Can anyone tell me what Sun compiler required that G_STMT_START/G_STMT_END be 
written as follows:

<inside gmacros.h>
#    if (defined (sun) || defined (__sun__))
#      define G_STMT_START      if (1)
#      define G_STMT_END        else (void)0
#    else

This is causing me headaches now and no longer seems to be any kind of 
requirement when compiling with even semi-recent Sun compilers:

$ cat a.c
#include <stdio.h>
int main(void)
    do { printf("foo\n"); } while(0);
$ /opt/SUNWspro61/bin/cc -o a a.c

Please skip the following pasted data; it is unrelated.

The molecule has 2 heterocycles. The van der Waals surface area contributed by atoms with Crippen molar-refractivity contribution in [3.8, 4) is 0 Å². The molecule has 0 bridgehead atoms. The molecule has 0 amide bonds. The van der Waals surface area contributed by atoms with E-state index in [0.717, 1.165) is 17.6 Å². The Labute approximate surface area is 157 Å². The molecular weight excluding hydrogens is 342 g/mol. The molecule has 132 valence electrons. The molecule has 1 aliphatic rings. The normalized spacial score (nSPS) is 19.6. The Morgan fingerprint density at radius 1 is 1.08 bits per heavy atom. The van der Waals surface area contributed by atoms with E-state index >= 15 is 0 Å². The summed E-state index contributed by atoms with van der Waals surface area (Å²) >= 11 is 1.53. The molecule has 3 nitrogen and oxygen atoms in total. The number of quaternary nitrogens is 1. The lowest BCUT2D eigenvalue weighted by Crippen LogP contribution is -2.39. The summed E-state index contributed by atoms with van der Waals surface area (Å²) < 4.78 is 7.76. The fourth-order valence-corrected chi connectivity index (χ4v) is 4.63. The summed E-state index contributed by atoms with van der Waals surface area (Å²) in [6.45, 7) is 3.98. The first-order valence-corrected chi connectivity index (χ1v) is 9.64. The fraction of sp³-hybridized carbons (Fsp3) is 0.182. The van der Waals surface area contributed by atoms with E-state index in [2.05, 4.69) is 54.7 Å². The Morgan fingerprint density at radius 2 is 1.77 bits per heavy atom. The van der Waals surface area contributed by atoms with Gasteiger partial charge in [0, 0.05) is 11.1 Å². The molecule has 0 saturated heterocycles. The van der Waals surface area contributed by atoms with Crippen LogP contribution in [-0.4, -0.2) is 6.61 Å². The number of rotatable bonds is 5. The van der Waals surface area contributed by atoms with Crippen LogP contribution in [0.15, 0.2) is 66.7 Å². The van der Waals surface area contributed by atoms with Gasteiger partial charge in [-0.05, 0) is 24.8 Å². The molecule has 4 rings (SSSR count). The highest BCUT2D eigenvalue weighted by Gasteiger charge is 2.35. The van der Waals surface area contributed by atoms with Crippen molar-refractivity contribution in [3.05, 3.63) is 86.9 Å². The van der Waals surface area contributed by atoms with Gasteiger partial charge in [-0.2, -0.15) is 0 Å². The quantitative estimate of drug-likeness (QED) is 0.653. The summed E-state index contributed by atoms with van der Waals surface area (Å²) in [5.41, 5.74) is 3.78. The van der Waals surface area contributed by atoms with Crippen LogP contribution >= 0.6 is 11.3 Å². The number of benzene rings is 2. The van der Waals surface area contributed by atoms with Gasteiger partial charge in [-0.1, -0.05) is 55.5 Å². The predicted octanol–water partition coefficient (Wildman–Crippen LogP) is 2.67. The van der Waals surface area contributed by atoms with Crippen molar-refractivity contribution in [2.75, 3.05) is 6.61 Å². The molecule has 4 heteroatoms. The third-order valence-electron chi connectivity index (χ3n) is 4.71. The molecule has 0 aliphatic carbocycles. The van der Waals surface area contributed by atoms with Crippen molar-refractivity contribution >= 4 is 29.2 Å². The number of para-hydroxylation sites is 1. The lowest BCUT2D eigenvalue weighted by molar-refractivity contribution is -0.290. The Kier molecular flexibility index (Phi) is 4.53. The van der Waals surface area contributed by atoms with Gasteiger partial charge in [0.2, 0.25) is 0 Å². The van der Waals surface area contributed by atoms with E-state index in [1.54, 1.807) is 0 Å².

$ /opt/SUNWspro8/bin/cc -o a a.c

Also, the macros are written in such a way that if you are using GCC in strict 
ANSI mode on a Sun machine, you will get the silly "if (1) else (void) 0" macros
 instead of the normal "do while(0)".

The end result of all of this is that the following code generates warnings on 
recent GCC versions on Solaris:

if (1)

$ /opt/gcc-3.4.3/bin/gcc <options here> -ansi test.c
warning: suggest explicit braces to avoid ambiguous `else'

If someone knows why those Sun checks existed in the first place, I'll post a 
patch to fix these macros to prevent this issue on Sun machines. The comment 
indicates they came from Perl code, but does not mention any version numbers. 
Next step, dig out the Perl src to see if they have an idea :)


Andrew Paprocki
Bloomberg LP

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